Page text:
Slashing the budget — but not the quality of the meeting — has become a way of life. But coming up with new ways to do it is still a struggle.
Almost from the beginning of each fiscal year, our collective fear that we won't “make the numbers” is all-consuming. This becomes particularly acute in the fourth quarter of the fiscal year, especially if the annual meeting or other major conference oris scheduled during that 90-day period. It's a make-or-break time, in which every nonessential expense is frozen in place until it's clear whether the company will be in the black and the event is a go.
This is where innovation enters the picture. There are as many definitions of innovation as the number of supposed experts in the field around the world; the idea is to create a new process resulting from exploration and experimentation. Innovation is not linear, and it's often messy, but when pursued consistently, it is a remarkably effective way to create value.
Apply “Generative Constraints”
What can meetings professionals do to turn cost-cutting into an innovation opportunity? First, I suggest applying “generative constraints” to inspire creative solutions to vexing problems. For example, if your opening reception budget has been cut from $3,000 to $2,000, try conducting a brainstorming session to develop ideas that would allow you to hold a spectacular reception for only $1,000! By further reducing the available resources, you open the door to new ideas that you might not otherwise have considered.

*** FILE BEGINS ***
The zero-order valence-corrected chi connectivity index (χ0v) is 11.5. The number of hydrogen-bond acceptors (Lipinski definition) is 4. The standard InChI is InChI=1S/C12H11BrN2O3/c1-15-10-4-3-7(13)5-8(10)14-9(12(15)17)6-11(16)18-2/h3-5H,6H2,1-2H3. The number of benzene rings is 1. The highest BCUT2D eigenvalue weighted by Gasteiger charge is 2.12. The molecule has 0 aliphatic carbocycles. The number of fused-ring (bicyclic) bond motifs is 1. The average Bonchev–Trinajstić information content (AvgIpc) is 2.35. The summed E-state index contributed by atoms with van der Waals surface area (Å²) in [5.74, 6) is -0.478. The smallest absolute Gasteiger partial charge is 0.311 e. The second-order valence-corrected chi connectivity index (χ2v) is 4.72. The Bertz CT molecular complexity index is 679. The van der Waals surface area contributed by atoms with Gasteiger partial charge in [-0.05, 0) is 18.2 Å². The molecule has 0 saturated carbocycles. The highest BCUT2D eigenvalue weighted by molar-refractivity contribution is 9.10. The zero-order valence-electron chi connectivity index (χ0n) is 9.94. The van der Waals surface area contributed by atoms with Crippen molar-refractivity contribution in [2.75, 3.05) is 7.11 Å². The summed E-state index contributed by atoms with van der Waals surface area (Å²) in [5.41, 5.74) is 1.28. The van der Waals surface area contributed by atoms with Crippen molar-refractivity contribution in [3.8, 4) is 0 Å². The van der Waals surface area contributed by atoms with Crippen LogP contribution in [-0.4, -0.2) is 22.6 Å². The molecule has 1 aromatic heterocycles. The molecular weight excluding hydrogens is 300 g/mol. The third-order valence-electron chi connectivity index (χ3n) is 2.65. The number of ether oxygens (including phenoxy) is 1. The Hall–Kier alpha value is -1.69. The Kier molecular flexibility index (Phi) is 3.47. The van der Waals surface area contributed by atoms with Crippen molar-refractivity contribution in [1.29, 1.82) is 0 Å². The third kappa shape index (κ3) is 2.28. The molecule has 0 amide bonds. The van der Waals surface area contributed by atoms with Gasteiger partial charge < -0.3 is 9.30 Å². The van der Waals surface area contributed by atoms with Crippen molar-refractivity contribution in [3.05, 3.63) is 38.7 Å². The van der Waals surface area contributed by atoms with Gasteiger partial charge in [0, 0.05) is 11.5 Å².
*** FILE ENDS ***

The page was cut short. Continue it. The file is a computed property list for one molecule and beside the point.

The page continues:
Core Investment Principles
Another step is to reduce all nonstrategic spending associated with your meetings, meaning anything that does not directly advance the underlying purpose of the event. We all want to believe that everything we do at our meetings has some kind of strategic purpose, no matter how peripheral it might be. But my advice is to look holistically at all of the meetings that you plan and establish a set of core investment principles that outline the strategic top-priority areas to which your organizations should allocate its resources without exception. Once those principles are in place, use them as a platform for reducing costs and encouraging innovation.
Take Google, for example. The company is well-known for innovation, but, contrary to popular belief, it is not innovative because it is a multibillion-dollar company. Google is a multibillion-dollar company because it innovates. While no one expects organizations to become huge enterprises like Google, the ethic of innovation that Google and other organizations embody is something that planners must learn and adapt to their own purposes. If we cannot embrace this way of thinking, we will continue to pay the real costs of failure.
In the webinar with this name, Naveen Viswanatha, lead sales engineer for Google, shares a glimpse into the company's culture and the ways the company develops its ideas and products. There are lots of takeaways for meeting managers who need to deliver creative meetings with smaller budgets. Visit www.youtube.com and search Innovation@Google.
Jeff De Cagna is chief strategist and founder of Principled Innovation LLC, Reston, Va. You can reach him at email@example.com.